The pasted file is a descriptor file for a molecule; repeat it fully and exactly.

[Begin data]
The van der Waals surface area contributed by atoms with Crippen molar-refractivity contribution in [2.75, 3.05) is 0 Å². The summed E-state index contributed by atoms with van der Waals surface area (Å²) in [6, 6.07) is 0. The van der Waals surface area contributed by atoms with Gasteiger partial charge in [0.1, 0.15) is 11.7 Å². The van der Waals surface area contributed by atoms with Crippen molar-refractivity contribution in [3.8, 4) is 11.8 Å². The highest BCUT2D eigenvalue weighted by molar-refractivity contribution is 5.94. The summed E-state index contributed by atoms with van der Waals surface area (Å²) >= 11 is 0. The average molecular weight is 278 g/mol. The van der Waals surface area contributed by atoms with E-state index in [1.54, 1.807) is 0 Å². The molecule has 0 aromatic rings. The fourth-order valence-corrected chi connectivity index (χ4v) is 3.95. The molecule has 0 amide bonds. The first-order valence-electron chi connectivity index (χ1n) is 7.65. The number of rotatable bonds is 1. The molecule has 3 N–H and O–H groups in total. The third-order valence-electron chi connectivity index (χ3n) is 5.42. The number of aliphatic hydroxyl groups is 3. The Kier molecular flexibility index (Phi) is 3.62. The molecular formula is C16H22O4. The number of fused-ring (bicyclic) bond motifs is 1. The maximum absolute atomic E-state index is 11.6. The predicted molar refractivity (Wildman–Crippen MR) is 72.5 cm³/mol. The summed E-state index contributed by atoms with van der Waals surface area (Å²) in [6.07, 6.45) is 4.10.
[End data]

The van der Waals surface area contributed by atoms with Crippen molar-refractivity contribution in [2.75, 3.05) is 0 Å². The summed E-state index contributed by atoms with van der Waals surface area (Å²) in [6, 6.07) is 0. The van der Waals surface area contributed by atoms with Gasteiger partial charge in [0.1, 0.15) is 11.7 Å². The van der Waals surface area contributed by atoms with Crippen molar-refractivity contribution in [3.8, 4) is 11.8 Å². The highest BCUT2D eigenvalue weighted by molar-refractivity contribution is 5.94. The summed E-state index contributed by atoms with van der Waals surface area (Å²) >= 11 is 0. The average molecular weight is 278 g/mol. The van der Waals surface area contributed by atoms with E-state index in [1.54, 1.807) is 0 Å². The molecule has 0 aromatic rings. The fourth-order valence-corrected chi connectivity index (χ4v) is 3.95. The molecule has 0 amide bonds. The first-order valence-electron chi connectivity index (χ1n) is 7.65. The number of rotatable bonds is 1. The molecule has 3 N–H and O–H groups in total. The third-order valence-electron chi connectivity index (χ3n) is 5.42. The number of aliphatic hydroxyl groups is 3. The Kier molecular flexibility index (Phi) is 3.62. The molecular formula is C16H22O4. The number of fused-ring (bicyclic) bond motifs is 1. The maximum absolute atomic E-state index is 11.6. The predicted molar refractivity (Wildman–Crippen MR) is 72.5 cm³/mol. The summed E-state index contributed by atoms with van der Waals surface area (Å²) in [6.07, 6.45) is 4.10.